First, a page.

Secure Code Starts With Measuring What Developers KnowSecure Code Starts With Measuring What Developers Know
I recently discovered I’ve been teaching blindly about application security. I assumed that I know what students need to learn. Nothing could be further from the truth.
December 19, 2013
Since 1999, I’ve taught over 2,000 developers, architects, and managers about application security. This is no small challenge, since the subject is almost totally ignored in most college curriculums and there is a lot to learn. In fact, the MITRE CWE Project lists over 1,000 different categories of security mistakes that developers can make. Many of these security quagmires are not immediately obvious and quite a few are downright diabolical. So I totally understand why developers don’t spend their off-hours researching the inner workings of "padding oracle" vulnerabilities and other security lore.
Still, we need developers to avoid making security mistakes that endanger their company and their users alike. Instructor-led training and e-learning are surprisingly effective and critical parts of an application security program. In one very large organization, we found that projects where more than half the team members had received secure coding training, the number of vulnerabilities plummeted by 73 percent. That result is far superior to anything penetration testing programs or automated tools could hope to achieve.
Despite many successes, I recently discovered that I’ve been teaching blindly. I have simply assumed what I thought my students needed to learn. We realized that measuring what students know, both before and after teaching, could help us provide more effective instruction. So we created “Secure Coder Analytics,” a measurement platform that analyzes a development team’s security knowledge. To ensure that developers don’t feel pressured, the tool protects participants’ anonymity.
Secure Coder Analytics draws questions from a pool of 500 questions that cover over 60 different secure coding subject areas. We have vetted the questions and answers for two years with real software development teams. Both the questions selected and the answers to those questions are fully randomized. While the questions are not easy, they have proven to be a reliable evaluation of a developer’s knowledge and skill in each area. Over 1,000 developers from around the world have participated, and the aggregate results are revealing.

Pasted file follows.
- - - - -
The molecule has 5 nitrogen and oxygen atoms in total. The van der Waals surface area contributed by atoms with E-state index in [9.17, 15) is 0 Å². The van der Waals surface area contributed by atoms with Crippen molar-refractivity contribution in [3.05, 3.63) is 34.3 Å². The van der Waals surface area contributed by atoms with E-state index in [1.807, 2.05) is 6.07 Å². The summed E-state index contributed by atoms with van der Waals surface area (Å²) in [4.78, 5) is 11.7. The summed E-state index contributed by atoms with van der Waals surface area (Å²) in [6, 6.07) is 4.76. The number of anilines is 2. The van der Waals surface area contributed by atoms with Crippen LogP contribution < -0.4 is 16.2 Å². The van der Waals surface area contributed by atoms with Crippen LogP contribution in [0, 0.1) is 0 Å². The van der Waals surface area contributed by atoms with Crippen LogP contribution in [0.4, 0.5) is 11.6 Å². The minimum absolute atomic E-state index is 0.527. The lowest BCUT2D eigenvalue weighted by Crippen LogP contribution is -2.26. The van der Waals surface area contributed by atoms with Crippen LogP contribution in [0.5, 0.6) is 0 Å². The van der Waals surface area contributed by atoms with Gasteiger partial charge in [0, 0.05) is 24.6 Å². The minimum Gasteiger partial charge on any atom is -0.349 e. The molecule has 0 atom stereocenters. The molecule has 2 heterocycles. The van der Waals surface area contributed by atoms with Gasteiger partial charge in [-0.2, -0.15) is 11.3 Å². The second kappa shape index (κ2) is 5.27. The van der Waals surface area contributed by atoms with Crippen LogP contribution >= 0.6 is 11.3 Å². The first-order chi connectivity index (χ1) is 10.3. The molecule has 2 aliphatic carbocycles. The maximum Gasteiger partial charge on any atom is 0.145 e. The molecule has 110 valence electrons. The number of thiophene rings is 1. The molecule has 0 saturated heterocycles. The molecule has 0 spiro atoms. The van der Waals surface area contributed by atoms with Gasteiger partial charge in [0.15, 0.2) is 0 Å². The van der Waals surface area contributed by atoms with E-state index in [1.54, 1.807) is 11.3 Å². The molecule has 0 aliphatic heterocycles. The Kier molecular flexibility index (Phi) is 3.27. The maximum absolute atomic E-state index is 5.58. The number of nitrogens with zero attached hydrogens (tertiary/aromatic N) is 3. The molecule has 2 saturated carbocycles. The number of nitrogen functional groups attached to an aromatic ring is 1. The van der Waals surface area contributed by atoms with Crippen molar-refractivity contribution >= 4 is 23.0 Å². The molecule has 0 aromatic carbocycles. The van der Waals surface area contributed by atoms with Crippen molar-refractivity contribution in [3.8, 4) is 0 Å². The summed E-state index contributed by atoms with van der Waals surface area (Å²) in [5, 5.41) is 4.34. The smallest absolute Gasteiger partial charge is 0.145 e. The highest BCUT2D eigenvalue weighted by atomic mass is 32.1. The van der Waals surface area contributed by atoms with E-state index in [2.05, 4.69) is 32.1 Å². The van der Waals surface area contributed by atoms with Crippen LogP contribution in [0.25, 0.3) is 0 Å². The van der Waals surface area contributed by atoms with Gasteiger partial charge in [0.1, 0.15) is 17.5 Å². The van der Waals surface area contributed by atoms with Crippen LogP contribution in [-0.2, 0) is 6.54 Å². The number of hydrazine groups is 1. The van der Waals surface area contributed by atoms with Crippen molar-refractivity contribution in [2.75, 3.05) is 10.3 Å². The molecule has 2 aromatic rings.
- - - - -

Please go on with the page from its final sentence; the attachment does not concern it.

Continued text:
The most important result is that only 59.5% of the questions are answered correctly. That’s a failing grade and helps explain the stunning prevalence of vulnerabilities in web applications.
The chart above shows the results for ten of the most critical security areas. While a few areas are passing, most are failing, and some are truly dismal.
Given that SQL Injection is the number one application security risk according to OWASP, it's surprising and encouraging to see that most developers have a firm understanding of what it takes to prevent it.
This chart above shows the five weakest and five strongest areas. The weakest are at or just above the "random guess" level, and are a real cause for concern. However, I am encouraged by the strong scores in important areas like "Preventing Forged Requests" and "Protecting Credentials."
The results for your organization will almost certainly be different. We’ve found that some organizations do quite well in areas that others totally fail. However, the results are fairly consistent within a particular organization. This suggests that different organizations are successfully teaching their developers about certain security areas. We hope to increase visibility and expand this training to cover what’s really important with Secure Coder Analytics, which I encourage you to try out for yourself. In the meantime, let’s chat about what you think your developers do and don’t know about application security in the comments.
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